“The grown-ups around me talked about my ‘anxiety’ but they never said ‘disorder.’ Nobody seemed to want to acknowledge that there was something wrong with me. It was just my age, they said, or a stage of grief, but one that would pass. I would grow out of it.”
When I first joined Twitter back in 2009, I didn’t really know what I was doing with it. I followed a few famous people and media outlets, and mostly used it as a news feed. For three years that was about all I did, until I started blogging in 2012. Suddenly I was using Twitter on a much more regular basis, following dozens of new people every day. As I got more familiar with the platform, I started becoming more selective however, honing the type of account I followed, and unfollowing many of the accounts I’d started out with. Actors and other celebrities were among the first to go. But I held onto at least one, a former child star named Mara Wilson. She and I were about the same age, and she had starred in a lot of films from my childhood, like Mrs. Doubtfire, the remake of Miracle on 34th Street, and my personal favourite, Matilda, based on the Roald Dahl novel I’d reread countless times. Of course, this might have had something to do with one interviewer describing her as “a writer who once had an acting phase.” Her Twitter feed was funny and relatable.
Nowadays, Wilson is a writer and storyteller, occasional stage performer and voice actor. Where Am I Now? is her first book, a collection of essays that span from her child actor days to the death of Robin Williams in 2014. In between, she writes about her mother’s death from cancer, her own years long struggle with depression, anxiety, and obsessive compulsive disorder, and the time after her 2010 graduation from NYU when she was trying to figure out what to do with her life. From high school show choir performances to being the only storyteller in rooms full of stand-up comedians, Wilson has undoubtedly led an interesting and varied life, and she shares it here with a candid vulnerability.
For those who arrive at the collection because they remember Wilson from her child actor days, there is plenty here, including reflections on her on-set experiences, and reminiscences about her former co-stars. Particularly noteworthy is the inclusion of the essay she published on her blog following Robin William’s death in 2014, after she refused to appear on any news media outlets to speak about him. In it, she frankly addressed mental health, including her own struggles with anxiety and OCD. She gives equal depth to her reflections on the experience of being a child actor, such as the “Hollywood induced body dysmorphic disorder” that left her extremely insecure and critical of her personal appearance long after she had given up film acting. She was also left with a profound fear of her own sexuality, having been trained to constantly worry about what any hint of scandal might do to her squeaky clean reputation. She dubs this the “Matilda-whore complex.”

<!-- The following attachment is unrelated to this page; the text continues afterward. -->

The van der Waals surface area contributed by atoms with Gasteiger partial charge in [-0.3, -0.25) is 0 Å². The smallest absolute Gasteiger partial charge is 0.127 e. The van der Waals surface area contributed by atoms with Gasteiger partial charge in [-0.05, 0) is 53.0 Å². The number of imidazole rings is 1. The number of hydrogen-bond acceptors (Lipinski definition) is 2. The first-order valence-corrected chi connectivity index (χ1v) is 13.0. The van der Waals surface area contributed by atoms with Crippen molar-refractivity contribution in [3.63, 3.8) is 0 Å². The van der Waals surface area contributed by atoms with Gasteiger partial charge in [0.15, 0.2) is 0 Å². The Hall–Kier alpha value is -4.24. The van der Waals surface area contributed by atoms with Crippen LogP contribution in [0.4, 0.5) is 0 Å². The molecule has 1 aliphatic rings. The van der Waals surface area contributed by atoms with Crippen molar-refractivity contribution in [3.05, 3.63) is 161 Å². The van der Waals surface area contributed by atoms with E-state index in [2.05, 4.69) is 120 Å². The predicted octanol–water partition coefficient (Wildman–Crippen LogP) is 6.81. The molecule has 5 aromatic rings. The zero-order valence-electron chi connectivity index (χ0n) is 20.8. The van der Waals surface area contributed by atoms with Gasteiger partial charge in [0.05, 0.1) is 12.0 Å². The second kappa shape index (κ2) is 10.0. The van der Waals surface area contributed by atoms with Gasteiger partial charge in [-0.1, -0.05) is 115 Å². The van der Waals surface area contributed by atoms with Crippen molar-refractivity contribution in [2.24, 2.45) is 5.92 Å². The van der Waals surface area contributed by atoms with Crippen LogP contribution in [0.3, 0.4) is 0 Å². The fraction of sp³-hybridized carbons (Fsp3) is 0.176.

Wilson has a wandering, tangential style that skips across time and connects disparate topics and events. It is loose, while never quite losing the thread. She delves into relationships of all kinds, from the difficulty of making friends when you leave school for months at a time to film on location, to being a member of “the saddest sorority,” women who lost their mothers very young. With a sister six years younger than herself, Wilson also found herself trying to fill that unfillable gap in her sister’s life, and I particularly enjoyed the pieces that dealt with her siblings. She recounts the difficulty of dating other child stars, or for that matter, any boy, because no one wants to think about Matilda having sex. And that, for her, is the most complicated relationship of her life, with a character she loved and wanted desperately to play, but then also had to live alongside for the rest of her life. She grapples her way through this in an essay called “A Letter,” which begins “Dear Matilda,” and goes on to address the character directly.
This isn’t a salacious memoir, in that Wilson is mostly exposing herself, not others. One high school friend and a first boyfriend do not come off particularly well, but Wilson uses this mostly to reveal her own insufficiencies in these situations. The boyfriend was a fellow child actor, and the friend was caught up with her in a toxic and competitive high school show choir environment. Wilson is willing to lay her awkwardness and anxiety bare, and as someone with a strong aversion to awkwardness—I basically suffer vicarious embarrassment—some of these pieces were hard to read, but the honesty and humour kept me going. And I can’t wait to see what Wilson will write next, now that she has dealt with the most obvious material.